The supplementary narrative running through the Artorias of the Abyss content, however, set several hundred years prior to the events of Dark Souls’ Lordran quest, sheds more light on what happened to cause the spread of the dark in Lordran, as well as the thematic connection between humanity, darkness, souls and fire.
The Kingdom of Oolacile – which you visit once you’re sucked through a portal down in the Darkroot Basin – provides a clue as to how inhabiting the Age of Darkness impacts one’s quality of life. The local township’s inhabitants aren’t exactly feeling tip-top. Seduced by a serpent (probably Kaathe, who really does seem to get around), the inhabitants of Oolacile were duped into disturbing the grave of the ‘primeval human’ in search of the fourth Lord Soul: the Dark Soul, claimed by the Furtive Pygmy way back at the beginning of the story, when the First Flame came into being. The results were very, very bad indeed. They ended up unleashing the Abyss.
Anyone who comes into contact with the Abyss is kinda screwed
So, what is the Abyss? It is the embodiment of Dark, the opposite of the First Flame. It’s a formless subterranean void. How did it come to be? It was spawned by a malformed creature called Manus, the Father of the Abyss, the primeval human whose remains the sorcerers of Oolacile disturb. He may or may not have once been the Furtive Pgymy. His rage at being awakened ended up spawning the Abyss, which may be formless but it wouldn’t stay empty for long. It became a kind of limbo-like domain for those who’d succumbed to the Dark.
Anyone who comes into contact with the Abyss is kinda screwed. Like the theoretical two-headed trout spawning in the pond next to a nuclear power plant indulging questionable waste-disposal practices, the appearance of the Abyss causes a blight to seep into the local populous. That’s why Oolacile is in such dismal shape.
News of the plight of Oolacile eventually reaches Gwyn and the other lords up in Lordran, who are already scared shitless of the encroaching Dark by this point. Sir Artorias, one of Gwyn’s most trusted knights, heads off on a rescue mission, after Manus abducts a member of Oolacile’s royal family, Princess Dusk (tellingly, the concept of dusk refers to the gradual transition from light to darkness, which is precisely what Oolacile’s fall embodies).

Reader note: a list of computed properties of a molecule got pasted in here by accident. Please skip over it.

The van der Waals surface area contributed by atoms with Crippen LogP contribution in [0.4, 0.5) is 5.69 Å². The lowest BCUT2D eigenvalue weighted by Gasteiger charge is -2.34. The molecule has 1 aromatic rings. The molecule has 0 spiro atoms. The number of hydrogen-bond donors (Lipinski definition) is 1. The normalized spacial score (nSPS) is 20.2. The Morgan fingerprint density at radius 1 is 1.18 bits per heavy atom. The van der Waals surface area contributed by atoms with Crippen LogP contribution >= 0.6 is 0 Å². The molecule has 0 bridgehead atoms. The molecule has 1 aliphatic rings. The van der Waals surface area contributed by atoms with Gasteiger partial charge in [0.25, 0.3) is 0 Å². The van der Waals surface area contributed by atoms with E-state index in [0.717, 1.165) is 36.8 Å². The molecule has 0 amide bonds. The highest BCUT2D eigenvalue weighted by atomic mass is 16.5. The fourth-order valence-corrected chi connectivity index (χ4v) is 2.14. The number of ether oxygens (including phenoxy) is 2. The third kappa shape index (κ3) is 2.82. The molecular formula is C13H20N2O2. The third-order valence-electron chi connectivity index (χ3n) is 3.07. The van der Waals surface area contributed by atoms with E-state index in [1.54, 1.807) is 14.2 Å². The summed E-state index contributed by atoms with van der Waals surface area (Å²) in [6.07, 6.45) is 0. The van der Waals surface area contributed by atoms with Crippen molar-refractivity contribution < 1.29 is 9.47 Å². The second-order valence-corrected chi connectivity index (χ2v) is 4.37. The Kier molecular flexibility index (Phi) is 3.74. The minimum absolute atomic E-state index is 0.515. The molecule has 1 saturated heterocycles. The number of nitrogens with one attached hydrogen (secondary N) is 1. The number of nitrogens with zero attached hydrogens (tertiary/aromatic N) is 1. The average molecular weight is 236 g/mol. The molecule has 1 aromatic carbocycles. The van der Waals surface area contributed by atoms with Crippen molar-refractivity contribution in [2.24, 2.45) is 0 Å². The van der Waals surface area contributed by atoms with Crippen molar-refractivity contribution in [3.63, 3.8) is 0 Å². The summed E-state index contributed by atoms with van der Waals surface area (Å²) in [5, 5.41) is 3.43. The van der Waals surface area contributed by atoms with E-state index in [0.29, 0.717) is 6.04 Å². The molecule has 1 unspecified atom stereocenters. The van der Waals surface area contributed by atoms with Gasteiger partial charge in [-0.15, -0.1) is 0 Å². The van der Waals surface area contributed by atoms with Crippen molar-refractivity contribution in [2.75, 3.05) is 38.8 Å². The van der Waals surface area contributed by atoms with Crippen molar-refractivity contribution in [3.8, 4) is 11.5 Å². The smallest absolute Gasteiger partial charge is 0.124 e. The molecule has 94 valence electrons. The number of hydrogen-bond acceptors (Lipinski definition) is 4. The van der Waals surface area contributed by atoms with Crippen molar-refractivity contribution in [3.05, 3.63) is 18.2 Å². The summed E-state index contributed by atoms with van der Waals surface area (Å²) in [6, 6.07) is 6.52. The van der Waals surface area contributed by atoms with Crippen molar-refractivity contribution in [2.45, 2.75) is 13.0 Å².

Dark Souls ain’t no happy-clappy fairy tale. The noble Artorias became the first outsider capable of traversing the Abyss through the use of an enchanted ring, but even he couldn’t hold up under it indefinitely. While hunting Manus in hopes of freeing Princess Dusk, he and his close companion, the grey wolf Sif, are overwhelmed. Artorias uses his Cleansing Greatshield to create a magical barrier around Sif, sparing his young comrade, but he himself becomes irreparably touched by the Abyss, going mad and hunkering down in Oolacile’s colosseum. That is where the Chosen Undead finds him and puts a violent end to Artorias’ equally violent suffering.
The lesson is clear: even men of Artorias’ exalted stature have reason to fear the dark. But if Princess Dusk can revive from her slumber after being rescued from Manus, maybe there’s a way to retrace one’s steps back to the light. The Broken Pendant, a modest possession which Manus sought to recover with the ardency of Tolkien’s Gollum clawing about for his misplaced precious, is described in the game as having "a distinct air consisting of both reverence and nostalgia". Maybe the Broken Pendant represents Manus’ nostalgia for the light, a memory of warmth that’s so easy to forget in the nearly pitch-black Chasm of the Abyss.